We face many challenges and barriers when it comes to finding a job from the ones that are obvious right through to those that aren’t. The obvious include applying for a job with little experience or just talking a shot in the dark while the not so obvious can come down to either overt bias or unconscious bias. Whatever the case a great way of overcoming barriers and challenges when it comes to the job search is working with a mentor. Now, I don’t mean a life coach! I mean a mentor, a person who can guide you, work with you and support through the jobs process. So why are mentors so important? Well, here are my top three reasons that actually don’t have a lot to do with jobs as such!!
#1 Helps you overcome the small stuff: a lot of what holds us back comes down to daily struggles – the everyday things that are happening in our lives that hold us back or stop us from moving forward. They could be to do with finances and debt, relationships, housing or even fear of the future. Some studies have shown that we spend an inordinate amount of time each day sweating on a lot of small stuff. That includes in the work place and on the job search – did I wear the right clothes? Did I have something in my teeth at the job interview! I have coffee breathe! Small stuff in the end is really just in our minds and we make a bigger deal of them than they really are. For example – you send an email to someone and they don’t respond …. You sit there waiting and waiting, clicking send and receive and still no response. All these thoughts then start going through your mind such as have I done something wrong? Or, why haven’t they responded! The reality might be they are just busy and in the scheme of things they have meatier issues to deal with. Therefore while your email might have been really important to you it might have been on the lower end of the scale to someone else. So, mentors help you put the small things into perspective and help you design tools and techniques for managing the day to day – including developing a routine.
#2 Puts in place a plan to focus on the bigger stuff: the bigger stuff is where you really want to be focused. Big stuff such as that promotion you are chasing, buying a new house or basically making a big decision that is life changing. Mentors really help you to shape the how to get to part of where you want to be. Only you can say where you want to be and where you want to go but as people we often don’t know how to get there. This is why it is important to plan. Here are five goal setting things to focus on from an article I read recently:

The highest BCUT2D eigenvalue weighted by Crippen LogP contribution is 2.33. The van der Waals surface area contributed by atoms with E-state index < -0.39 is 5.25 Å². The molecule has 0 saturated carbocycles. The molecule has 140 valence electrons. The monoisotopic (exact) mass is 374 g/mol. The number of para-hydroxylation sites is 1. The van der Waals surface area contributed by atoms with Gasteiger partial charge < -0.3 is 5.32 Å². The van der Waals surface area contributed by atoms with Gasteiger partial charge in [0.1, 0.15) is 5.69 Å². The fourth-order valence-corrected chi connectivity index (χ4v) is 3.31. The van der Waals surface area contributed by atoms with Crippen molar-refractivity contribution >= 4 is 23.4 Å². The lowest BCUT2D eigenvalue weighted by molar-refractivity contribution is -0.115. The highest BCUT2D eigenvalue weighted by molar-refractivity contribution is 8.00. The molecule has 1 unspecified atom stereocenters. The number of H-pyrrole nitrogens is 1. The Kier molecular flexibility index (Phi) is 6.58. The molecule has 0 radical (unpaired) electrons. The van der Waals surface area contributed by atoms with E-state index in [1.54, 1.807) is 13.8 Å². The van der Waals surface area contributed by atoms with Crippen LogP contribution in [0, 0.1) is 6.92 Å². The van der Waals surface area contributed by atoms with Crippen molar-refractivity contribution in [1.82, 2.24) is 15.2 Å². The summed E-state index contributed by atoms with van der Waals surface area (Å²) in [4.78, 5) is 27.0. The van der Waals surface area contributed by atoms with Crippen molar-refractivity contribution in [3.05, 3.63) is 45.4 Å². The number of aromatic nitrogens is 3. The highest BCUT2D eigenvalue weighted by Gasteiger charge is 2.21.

1. Set Goals That Motivate You: When you set goals for yourself, it is important that they motivate you: this means making sure that they are important to you, and that there is value in achieving them. If you have little interest in the outcome, or they are irrelevant given the larger picture, then the chances of you putting in the work to make them happen are slim. Motivation is key to achieving goals.
2. Set SMART Goals: You have probably heard of SMART goals already. But do you always apply the rule? The simple fact is that for goals to be powerful, they should be designed to be SMART. There are many variations of what SMART stands for, but the essence is this – goals should be:
Specific. Measurable. Attainable. Relevant. Time Bound.
3. Set Goals in Writing: The physical act of writing down a goal makes it real and tangible. You have no excuse for forgetting about it. As you write, use the word "will" instead of "would like to" or "might." For example, "I will reduce my operating expenses by 10 percent this year," not "I would like to reduce my operating expenses by 10 percent this year." The first goal statement has power and you can "see" yourself reducing expenses, the second lacks passion and gives you an excuse if you get sidetracked.
4. Make an Action Plan: This step is often missed in the process of goal setting. You get so focused on the outcome that you forget to plan all of the steps that are needed along the way. By writing out the individual steps, and then crossing each one off as you complete it, you'll realize that you are making progress towards your ultimate goal. This is especially important if your goal is big and demanding, or long-term.
5. Stick With It!: Remember, goal setting is an ongoing activity not just a means to an end. Build in reminders to keep yourself on track, and make regular time-slots available to review your goals. Your end destination may remain quite similar over the long term, but the action plan you set for yourself along the way can change significantly. Make sure the relevance, value, and necessity remain high.
#3 Shares the load with you: this is where it gets really important - mentors help share the load by giving you perspective and guidance - as well as the all important listening ear! So don't be afraid to reach out and find someone!
About the author: Mark Spinks is Chairman of Babana Aboriginal, a Indigenous men's group based in Australia that works to empower Aboriginal and Torres Strait Islander people into employment and economic opportunities. www.babana.org.au
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